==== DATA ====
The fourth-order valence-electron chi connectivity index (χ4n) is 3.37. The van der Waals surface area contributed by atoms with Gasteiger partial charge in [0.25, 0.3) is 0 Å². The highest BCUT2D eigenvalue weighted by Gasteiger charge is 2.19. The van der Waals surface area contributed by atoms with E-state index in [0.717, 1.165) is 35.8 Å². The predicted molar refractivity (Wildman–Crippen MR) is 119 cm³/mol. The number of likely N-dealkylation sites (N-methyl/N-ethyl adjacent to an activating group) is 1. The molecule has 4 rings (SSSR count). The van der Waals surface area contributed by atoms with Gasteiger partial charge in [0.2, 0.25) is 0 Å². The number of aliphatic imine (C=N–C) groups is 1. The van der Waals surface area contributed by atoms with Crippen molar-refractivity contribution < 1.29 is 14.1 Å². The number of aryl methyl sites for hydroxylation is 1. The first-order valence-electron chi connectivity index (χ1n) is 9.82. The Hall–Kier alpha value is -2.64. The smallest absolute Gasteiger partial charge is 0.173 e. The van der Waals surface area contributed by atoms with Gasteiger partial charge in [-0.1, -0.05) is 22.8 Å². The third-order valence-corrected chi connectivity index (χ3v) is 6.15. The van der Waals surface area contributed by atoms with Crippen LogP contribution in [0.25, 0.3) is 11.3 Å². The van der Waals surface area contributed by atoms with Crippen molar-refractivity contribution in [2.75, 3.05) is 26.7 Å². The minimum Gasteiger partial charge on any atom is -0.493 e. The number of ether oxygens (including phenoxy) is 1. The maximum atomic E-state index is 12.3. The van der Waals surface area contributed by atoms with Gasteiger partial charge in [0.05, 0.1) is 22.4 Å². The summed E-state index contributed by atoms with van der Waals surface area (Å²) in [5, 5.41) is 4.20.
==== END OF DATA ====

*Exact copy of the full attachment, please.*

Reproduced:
The fourth-order valence-electron chi connectivity index (χ4n) is 3.37. The van der Waals surface area contributed by atoms with Gasteiger partial charge in [0.25, 0.3) is 0 Å². The highest BCUT2D eigenvalue weighted by Gasteiger charge is 2.19. The van der Waals surface area contributed by atoms with E-state index in [0.717, 1.165) is 35.8 Å². The predicted molar refractivity (Wildman–Crippen MR) is 119 cm³/mol. The number of likely N-dealkylation sites (N-methyl/N-ethyl adjacent to an activating group) is 1. The molecule has 4 rings (SSSR count). The van der Waals surface area contributed by atoms with Gasteiger partial charge in [0.2, 0.25) is 0 Å². The number of aliphatic imine (C=N–C) groups is 1. The van der Waals surface area contributed by atoms with Crippen molar-refractivity contribution < 1.29 is 14.1 Å². The number of aryl methyl sites for hydroxylation is 1. The first-order valence-electron chi connectivity index (χ1n) is 9.82. The Hall–Kier alpha value is -2.64. The smallest absolute Gasteiger partial charge is 0.173 e. The van der Waals surface area contributed by atoms with Gasteiger partial charge in [-0.1, -0.05) is 22.8 Å². The third-order valence-corrected chi connectivity index (χ3v) is 6.15. The van der Waals surface area contributed by atoms with Crippen LogP contribution in [0.25, 0.3) is 11.3 Å². The van der Waals surface area contributed by atoms with Crippen molar-refractivity contribution in [2.75, 3.05) is 26.7 Å². The minimum Gasteiger partial charge on any atom is -0.493 e. The number of ether oxygens (including phenoxy) is 1. The maximum atomic E-state index is 12.3. The van der Waals surface area contributed by atoms with Gasteiger partial charge in [0.05, 0.1) is 22.4 Å². The summed E-state index contributed by atoms with van der Waals surface area (Å²) in [5, 5.41) is 4.20.